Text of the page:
By Evie Carrick
March 05, 2019
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It's true, there are plenty of low-cost, no-name international air carriers that get the job done. But there’s a level of quality, safety, and service you can expect when flying the three major U.S.-based, legacy airlines: Delta Air Lines, United Airlines and American Airlines. Via these airlines and their partners you can travel the globe, but according to Skift, American Airlines lacks the global footprint of its two competitors.

That all may change in 2020, when 47 Boeing 787 Dreamliners begin to arrive and are put to use by American. Vasu Raja, the airline’s vice president for planning, told Skift, “That’s the airplane that is going to take us eventually to India and into Africa, and into markets which are very different from the ones that we have been in historically, but ones we believe will be very profitable.”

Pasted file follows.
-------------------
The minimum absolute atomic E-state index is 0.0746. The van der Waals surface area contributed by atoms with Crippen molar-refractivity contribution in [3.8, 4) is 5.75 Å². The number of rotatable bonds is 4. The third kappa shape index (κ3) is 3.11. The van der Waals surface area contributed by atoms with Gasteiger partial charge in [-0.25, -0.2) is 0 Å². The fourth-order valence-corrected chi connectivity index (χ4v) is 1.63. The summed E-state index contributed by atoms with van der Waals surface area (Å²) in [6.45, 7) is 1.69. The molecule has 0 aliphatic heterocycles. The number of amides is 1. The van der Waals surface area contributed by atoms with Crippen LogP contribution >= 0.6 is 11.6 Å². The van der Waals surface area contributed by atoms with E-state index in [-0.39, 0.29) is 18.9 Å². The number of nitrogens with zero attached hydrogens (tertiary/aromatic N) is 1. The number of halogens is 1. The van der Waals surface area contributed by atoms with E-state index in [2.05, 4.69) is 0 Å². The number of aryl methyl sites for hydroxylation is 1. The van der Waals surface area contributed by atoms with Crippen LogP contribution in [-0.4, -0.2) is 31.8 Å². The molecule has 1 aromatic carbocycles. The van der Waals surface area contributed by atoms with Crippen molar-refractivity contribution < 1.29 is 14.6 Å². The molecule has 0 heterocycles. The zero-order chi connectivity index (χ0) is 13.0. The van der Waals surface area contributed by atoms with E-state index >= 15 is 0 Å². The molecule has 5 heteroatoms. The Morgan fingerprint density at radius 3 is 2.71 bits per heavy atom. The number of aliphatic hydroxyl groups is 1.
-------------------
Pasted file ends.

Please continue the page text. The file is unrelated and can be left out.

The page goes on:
This move is a long time coming for the airline that has been more conservative than its competitors in building international reach. American Airlines has a robust flight schedule to Europe and South America, but hasn’t had much success in new international markets.

Between 2005 and 2012, American offered a direct flight between Chicago and Delhi, India, but canceled it after deeming the route unprofitable due to plane size and flight times. The addition of the African market, which is serviced by Delta, would be a completely new venture for American Airlines.

In Raja’s interview with Skift, there was no mention of what U.S. hubs these flights would depart from, but he was clear in his plan for American to be an increasingly global airline.

If a trip to India or Africa has been on your wish list, but you’ve been waiting for direct flights on an airline you trust, it may pay to keep an eye on American in the coming year.

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